Monday, February 06, 2023

Life like

Staff Writer | June 10, 2010 9:00 PM

COEUR d'ALENE - The bobcat looks alive.

You know it's not, but it's there in Sean West's shop, perfectly still, looking around from its perch, eyes wide open.

The Coeur d'Alene man admires his work that just earned him three awards at the Idaho Taxidermist Association's 11th annual Convention and Competition June 3-5 at the Red Lion Inn in Lewiston: First place, life-size bobcat; "Best of Category" life-size bobcat; and highest scoring in "Taxidermist Challenge."

The show itself can be overwhelming with all the talent there.

"It's a humbling experience as a taxidermist to go to one of these," West said. "You walk in there, you're all proud, you're excited, you think you've got a blue ribbon, you walk through there and you see some of the amazing work that these guys do, and the air is just let out of your sails."

But this time, West sailed to the front.

The owner of Captured Expressions Taxidermy has been in the field just six years, and has already racked up awards and clients across the country.

Customers include Jeremy Affeldt, a pitcher for the San Francisco Giants; Brian Fuentes, a pitcher for the Los Angeles Angels, Jim Burnworth, producer and host of the Outdoor Channel show "Western Extreme," Ray Bunny, host of the Outdoor Channel show "Adventures Abroad," and Keith Mark, host of the Outdoor Channel show "McMillan River Adventures."

West takes pride in doing his best, a reason, he says, that he has accumulated a solid client base.

"They come to me because of the standards I hold, and they know their trophies are safe with me," he said. "It all stems from having high quality work."

He recalled that when he first got started, he wasn't happy with the quality of his work. But by attending competitions and "finding out who the best in the world is and taking classes from them," he quickly improved.

The bobcat that claimed honors early this month was the result of West's studying anatomy, reviewing skeletal articulation, muscle attachment points and hair patterns and closing his shop for two weeks to focus on a single project.

"This is what we ended up with," West said.

He loves to stay sharp for the competitions.

"It's what motivates us to do better," the 42-year-old said. "The industry changes so much, you really need to compete every other year in order to understand what's going on."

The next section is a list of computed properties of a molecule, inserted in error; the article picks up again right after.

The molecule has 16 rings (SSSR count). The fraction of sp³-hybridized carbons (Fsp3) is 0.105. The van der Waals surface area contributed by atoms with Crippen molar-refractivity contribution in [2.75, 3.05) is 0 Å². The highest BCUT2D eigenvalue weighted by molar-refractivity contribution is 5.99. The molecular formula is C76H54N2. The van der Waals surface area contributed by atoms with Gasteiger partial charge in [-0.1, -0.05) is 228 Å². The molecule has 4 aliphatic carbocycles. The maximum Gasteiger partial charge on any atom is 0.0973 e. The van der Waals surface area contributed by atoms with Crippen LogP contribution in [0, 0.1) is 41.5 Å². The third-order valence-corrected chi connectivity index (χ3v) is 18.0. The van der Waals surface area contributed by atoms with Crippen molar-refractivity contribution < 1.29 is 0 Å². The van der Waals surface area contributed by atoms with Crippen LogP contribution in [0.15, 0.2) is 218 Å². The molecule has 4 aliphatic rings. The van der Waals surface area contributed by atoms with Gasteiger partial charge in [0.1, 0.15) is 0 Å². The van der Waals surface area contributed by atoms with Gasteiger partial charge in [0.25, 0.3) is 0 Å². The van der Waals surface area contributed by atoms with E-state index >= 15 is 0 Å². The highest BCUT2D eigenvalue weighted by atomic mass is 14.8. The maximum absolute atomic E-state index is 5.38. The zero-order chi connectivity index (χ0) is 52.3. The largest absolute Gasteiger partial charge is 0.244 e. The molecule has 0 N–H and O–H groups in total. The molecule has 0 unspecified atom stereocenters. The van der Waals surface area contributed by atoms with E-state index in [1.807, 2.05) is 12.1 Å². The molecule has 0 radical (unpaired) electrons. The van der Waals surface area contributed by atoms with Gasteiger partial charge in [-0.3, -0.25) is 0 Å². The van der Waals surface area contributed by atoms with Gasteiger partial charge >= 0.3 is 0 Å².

He noted that the judge gave him a 94 out of 100 for the bobcat.

"The good news is the things that he picked out, I'm going to fix and take it to the nationals next year in South Dakota," he said. "And then, it will retire."

West was an RV mechanic before deciding he needed a new career. The longtime hunter said he has developed great appreciation for wildlife and said taxidermy was something he wanted to do to honor the animals he or others wanted to keep as trophies.

"Once I hit the mid- to late-30s, my body didn't want to work as hard as it used to work. The funny thing is, I put in more hours now and work harder than I did then," he said with a laugh. "It has been a very long process for me the last six years, but now it's satisfaction, it's pure enjoyment."

Taxidermy, he says, is an art form. Consider you can pay hundreds of dollars for a reprint of a painting or picture. What a taxidermist creates won't be repeated. Ever. One and done.

"You can never get another one of these," he said. "This is it. This is a one-of-a-kind piece of art, and you get to hang it in your house and appreciate it."

His shop shows off much of his talent. There's a massive moose he's working on in the center of the room. Numerous deer trophies are on the wall. A fox is posted up high on a wall, while a wolverine, claws and fangs bared, stands in a corner. There's a fish, a turkey and bee hives on branches, too, throughout the spacious shop.

Numerous plaques and ribbons on the wall over the doorway are evidence of the awards he's received.

"I still have room to grow. I will continue to compete," he said. "I will continue to go to seminars and I will continue to listen to the experts."

He is a believer in motivation and repeats a quote by William A. Foster, a United States Marine who received the Medal of Honor for his actions during World War II during the Battle of Okinawa in 1945:

"Quality is never an accident; it is always the result of high intentions, sincere effort, intelligent direction and skillful execution. It represents the wise choice of many alternatives."

To succeed as a taxidermist, West said, you must have perseverance and always be looking to learn more and understand the anatomy of the animals you're working on.

"You have to have the drive and motivation. You can't quit. You've got to stick with it. You can't get complacent," he said.

West said his industry changes fast, with new developments and techniques continually arising.

Where once a plastic jaw set was standard, now the use of real jaw sets and resculpting the gum lines is the norm. It used to be most people were happy if the hide and horns pretty much looked OK. No longer. Detail is demanded.

"It's insane how far guys are going now. You've just got to stay on top of it," West said. "Eventually somebody's going to figure out how to make it look like one of these is breathing."

Yes, a guy name Sean West.

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